Missed ASNE chat on fighting for access? Replay here!

On Wednesday, June 28, we hosted our second live video event, dubbed "ASNE Expert Series: Fighting for access," with moderator Karen Peterson and experts ASNE Legal Counsel Kevin Goldberg, attorney at Fletcher, Heald & Hildreth, P.L.C., and Lucy Dalglish, dean of the Philip Merrill College of Journalism at the University of Maryland. 
We discussed journalist access issues and covered some of the most important topics, such as document requests, access to meetings and events, physical assaults and arrests and confidential sources. 
For those who weren't able to join the chat, the video is available below for replay. Also, read the summary (below the video) by Goldberg for tips and takeaways.



The past few months have been notable for several verbal and now physical attacks on journalists. There have also been high profile discussions and even fights over access to the White House and other high ranking government officials. Each individual event has been met with shock, leading to statements of outrage and a fair amount of “how did we get here?” But, to some extent, focusing on a single denial of access, a single arrest, a single assault or a single threat to sweep reporters into leak investigations runs the risk of missing the forest for the trees.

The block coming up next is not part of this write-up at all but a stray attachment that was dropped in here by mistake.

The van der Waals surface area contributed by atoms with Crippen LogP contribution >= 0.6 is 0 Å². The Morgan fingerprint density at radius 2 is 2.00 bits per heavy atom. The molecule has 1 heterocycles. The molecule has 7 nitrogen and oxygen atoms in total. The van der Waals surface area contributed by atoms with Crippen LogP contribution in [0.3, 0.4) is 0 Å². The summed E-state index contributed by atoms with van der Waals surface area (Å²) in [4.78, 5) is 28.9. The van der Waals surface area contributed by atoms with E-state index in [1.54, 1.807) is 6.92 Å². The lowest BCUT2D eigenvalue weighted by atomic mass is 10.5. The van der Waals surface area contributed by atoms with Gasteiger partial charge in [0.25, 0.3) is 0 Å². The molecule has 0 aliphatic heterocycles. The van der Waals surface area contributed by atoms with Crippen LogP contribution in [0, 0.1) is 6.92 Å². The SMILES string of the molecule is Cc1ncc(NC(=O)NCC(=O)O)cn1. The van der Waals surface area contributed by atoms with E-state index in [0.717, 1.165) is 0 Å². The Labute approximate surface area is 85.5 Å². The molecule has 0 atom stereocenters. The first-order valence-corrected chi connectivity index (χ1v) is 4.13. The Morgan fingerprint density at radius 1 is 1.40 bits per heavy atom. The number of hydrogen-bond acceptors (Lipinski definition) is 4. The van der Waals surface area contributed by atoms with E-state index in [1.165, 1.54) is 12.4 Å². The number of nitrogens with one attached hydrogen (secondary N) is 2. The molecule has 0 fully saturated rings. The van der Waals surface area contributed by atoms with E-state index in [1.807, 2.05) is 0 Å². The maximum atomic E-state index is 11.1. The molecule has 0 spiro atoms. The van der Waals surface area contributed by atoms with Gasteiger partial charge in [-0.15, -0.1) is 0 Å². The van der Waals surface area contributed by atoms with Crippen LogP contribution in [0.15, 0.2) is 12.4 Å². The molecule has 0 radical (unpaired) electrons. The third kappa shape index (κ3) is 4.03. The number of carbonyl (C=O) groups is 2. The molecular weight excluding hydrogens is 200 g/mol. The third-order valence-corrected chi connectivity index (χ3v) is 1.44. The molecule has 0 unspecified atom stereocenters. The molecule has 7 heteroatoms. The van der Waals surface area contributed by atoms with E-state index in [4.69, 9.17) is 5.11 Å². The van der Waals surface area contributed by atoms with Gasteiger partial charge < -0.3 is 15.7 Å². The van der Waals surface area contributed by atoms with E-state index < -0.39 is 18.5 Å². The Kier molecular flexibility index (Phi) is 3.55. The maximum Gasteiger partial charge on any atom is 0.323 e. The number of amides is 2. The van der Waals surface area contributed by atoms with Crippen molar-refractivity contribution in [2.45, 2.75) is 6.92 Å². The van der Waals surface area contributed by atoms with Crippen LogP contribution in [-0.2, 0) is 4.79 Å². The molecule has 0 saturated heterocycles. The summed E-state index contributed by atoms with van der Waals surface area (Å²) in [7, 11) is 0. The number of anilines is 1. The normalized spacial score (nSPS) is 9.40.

In reality, threats to newsgathering are becoming increasingly problematic because they are not only more stark, but also more intertwined. It's becoming harder for a reporter to change tracks in his or her pursuit of a story because the alternative roads to the same or similar information are already being blocked. This administration is similar to its predecessor in one key respect: It is increasingly strategic and savvy about controlling its message; editors need to become more strategic and savvy in fighting back, which means identifying and anticipating problems before they arise. 

Editors should be aware of negative developments with regard to federal and state Freedom of Information Act and Right to Know laws, access to meetings and officials, increasing assaults on and arrests of reporters and the dangers of relying on confidential sources when all other attempts to obtain information fail. In addition to understanding how these major newsgathering areas fit together, they need to be proactive with regard to improving their chances of getting information through each individual method. This “long view” in each area requires: 

  • Understanding that it is taking longer and longer to obtain information through both federal and state access laws and that this is because of several factors from a massive increase in the number of requests being filed each day to the use of increasingly outdated technology by government agencies processing these requests to a boldness by these agencies to “game” the system when they want to be recalcitrant.
  • Identifying the key problem areas at the state level in particular and making sure that legislatures and agencies do not enact laws or implement policies, which then will prove difficult to overturn. Trending areas include (1) ANYTHING involving police information but particularly access to new technologies used by the police, such as body cameras and automated license place readers and information about officers involved in use of force incidents; (2) records, which may impact an individual's personal privacy; (3) educational records; (4) access to court records and (5) use of personal email/text/instant messaging/apps to conduct government business.